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News & Views

Corpcomms
  • 2 September 2019
  • Madeline Robinson

CommsCon Insights: 5 key takeaways for the communications industry

In the hopes of deepening my understanding of how the communications industry can better prepare for Artificial Intelligence (AI), I attended CommsCon Insights, hosted by Cision at The Ministry of Sound. The event concentrated on comms measurement and proving ROI in an era where AI and machine learning are looking to transform the PR industry. The event also looked at the importance of maximising authenticity, humanity and creativity in PR as these technologies continue to evolve.

Projected to become a $190 billion industry by 2025, AI is already primed and ready to disrupt. Here’s five key things I took away from the event:

Impact on human emotion is the most important KPI

It’s harder to measure than pieces of coverage, but public relations still rests on the shoulders of human emotion and impactful rhetoric. While numbers are important, businesses need to stay focussed on tapping into human emotion in order to get real cut through with their audiences.

AI and Machine Learning (ML) don’t need to take away from the human experience, and businesses should focus on the power of these technologies to enhance it. For example, Samsung has recently introduced an app that helps children with autism make eye contact, to improve their social skills, through artificially intelligent tracking.

One line from the event that really stuck with me: “Think less about the number of pieces of coverage you want to land, and more about the stories you want to tell.”

The biggest risk to the development of AI is fear

Emma Thwaites, CEO of Thwaites Communications, began by saying that fearing technology is nothing new. For example, it was a popular belief in the 1800s that anyone travelling faster than 30mph would be instantly killed, which hampered the development of railways.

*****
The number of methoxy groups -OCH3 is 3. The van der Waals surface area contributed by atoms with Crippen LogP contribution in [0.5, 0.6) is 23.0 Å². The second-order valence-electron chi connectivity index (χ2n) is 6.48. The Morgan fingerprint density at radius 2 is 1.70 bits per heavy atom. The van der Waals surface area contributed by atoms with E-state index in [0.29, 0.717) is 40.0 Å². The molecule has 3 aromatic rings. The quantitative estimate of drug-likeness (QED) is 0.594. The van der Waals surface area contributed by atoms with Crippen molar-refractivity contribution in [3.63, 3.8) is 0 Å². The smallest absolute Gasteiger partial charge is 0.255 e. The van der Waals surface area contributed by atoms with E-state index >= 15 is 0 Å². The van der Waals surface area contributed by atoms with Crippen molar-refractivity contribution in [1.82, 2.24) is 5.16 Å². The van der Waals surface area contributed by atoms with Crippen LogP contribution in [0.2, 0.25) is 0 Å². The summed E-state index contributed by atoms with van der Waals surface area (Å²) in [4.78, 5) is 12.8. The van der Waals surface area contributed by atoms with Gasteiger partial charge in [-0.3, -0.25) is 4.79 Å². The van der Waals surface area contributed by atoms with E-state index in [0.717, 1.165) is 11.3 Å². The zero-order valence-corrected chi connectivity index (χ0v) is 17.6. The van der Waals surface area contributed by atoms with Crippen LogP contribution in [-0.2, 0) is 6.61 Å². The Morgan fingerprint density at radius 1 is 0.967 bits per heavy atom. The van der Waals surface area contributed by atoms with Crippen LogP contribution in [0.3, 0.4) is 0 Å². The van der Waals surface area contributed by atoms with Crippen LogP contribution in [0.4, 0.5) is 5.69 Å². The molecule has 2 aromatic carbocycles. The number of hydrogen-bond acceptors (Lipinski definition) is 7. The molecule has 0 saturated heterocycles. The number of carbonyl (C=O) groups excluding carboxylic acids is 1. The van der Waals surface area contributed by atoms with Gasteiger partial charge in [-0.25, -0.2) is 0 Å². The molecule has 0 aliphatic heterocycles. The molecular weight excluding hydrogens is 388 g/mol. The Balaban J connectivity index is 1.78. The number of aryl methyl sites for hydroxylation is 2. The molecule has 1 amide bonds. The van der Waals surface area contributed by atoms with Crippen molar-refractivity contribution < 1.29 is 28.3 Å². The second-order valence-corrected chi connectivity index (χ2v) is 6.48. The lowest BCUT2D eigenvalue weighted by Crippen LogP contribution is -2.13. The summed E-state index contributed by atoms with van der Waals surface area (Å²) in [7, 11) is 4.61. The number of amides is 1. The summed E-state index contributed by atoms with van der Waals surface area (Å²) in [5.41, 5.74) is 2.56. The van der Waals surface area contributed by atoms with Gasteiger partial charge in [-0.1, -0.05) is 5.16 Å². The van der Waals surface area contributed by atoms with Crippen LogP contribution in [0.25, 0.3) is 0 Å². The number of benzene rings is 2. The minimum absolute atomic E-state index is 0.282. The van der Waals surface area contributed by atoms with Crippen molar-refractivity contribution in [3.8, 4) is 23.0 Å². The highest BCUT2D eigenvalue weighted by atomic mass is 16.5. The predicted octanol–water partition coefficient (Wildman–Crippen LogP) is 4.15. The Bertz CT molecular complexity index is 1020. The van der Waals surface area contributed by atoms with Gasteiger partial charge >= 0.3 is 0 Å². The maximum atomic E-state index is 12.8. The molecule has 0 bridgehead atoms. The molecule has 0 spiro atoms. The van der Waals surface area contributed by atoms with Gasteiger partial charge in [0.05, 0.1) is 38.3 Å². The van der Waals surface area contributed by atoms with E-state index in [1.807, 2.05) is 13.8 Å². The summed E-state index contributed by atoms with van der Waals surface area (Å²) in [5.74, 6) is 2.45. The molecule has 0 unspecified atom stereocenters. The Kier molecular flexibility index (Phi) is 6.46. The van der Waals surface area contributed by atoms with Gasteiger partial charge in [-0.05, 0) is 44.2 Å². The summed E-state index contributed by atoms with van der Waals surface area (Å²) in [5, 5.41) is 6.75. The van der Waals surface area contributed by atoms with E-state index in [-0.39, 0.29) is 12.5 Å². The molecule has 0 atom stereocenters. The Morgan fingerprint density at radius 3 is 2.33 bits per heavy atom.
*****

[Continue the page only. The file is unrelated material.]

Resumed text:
What this shows is that while the implications of all these technologies can be scary, we need to face them head on. The impact that AI will have on the future means that conversations about it are not ones we should shy away from.

We all have a responsibility

As new technologies continue to test each and every industry, it’s crucial that we all take the time to learn about them. Not just so that we can give the best advice possible to clients, but so we can speak up and be arbiters of technology ourselves.

AI may soon affect every aspect of our lives: how we shop, how we’re hired, how we’re taught and do our jobs. It’s only right that we educate ourselves, and not expect others to be experts for us. The best version of the future will be one we’ve all educated ourselves about and raised our voice on.

Start small with integration

We are still in the early stages of experimentation with AI, so it’s worth considering what you can do for your own business and start by integrating it into projects.

Have a think about which aspects of your business might be improved by automation and AI, for example, through the introduction of chatbots to transform customer experience. Draw from other businesses to discover the best applications of technology. As Lucy Linthwaite of IBM noted, a “learning and testing” approach works best.

Bias in data is inevitable, mitigating it is not

Data sets will continue to be a source of error, so we must ensure that we’re making ourselves and our clients aware of this. We should constantly review and tweak our approaches to everything in order to continue learning and growing. AI and ML is no different. There are ways to root out errors. Data sets, in smaller samples, can be layered with elements of machine learning, which can be told to identify when larger sets contain bias.

When it comes to AI and how it will interact with our lives, we must all consider the perils of what will happen if we ignore our collective responsibility to mitigate bias. Teaching AI systems a more ethical version of the world is not just the moral thing to do, it’s the right thing to do.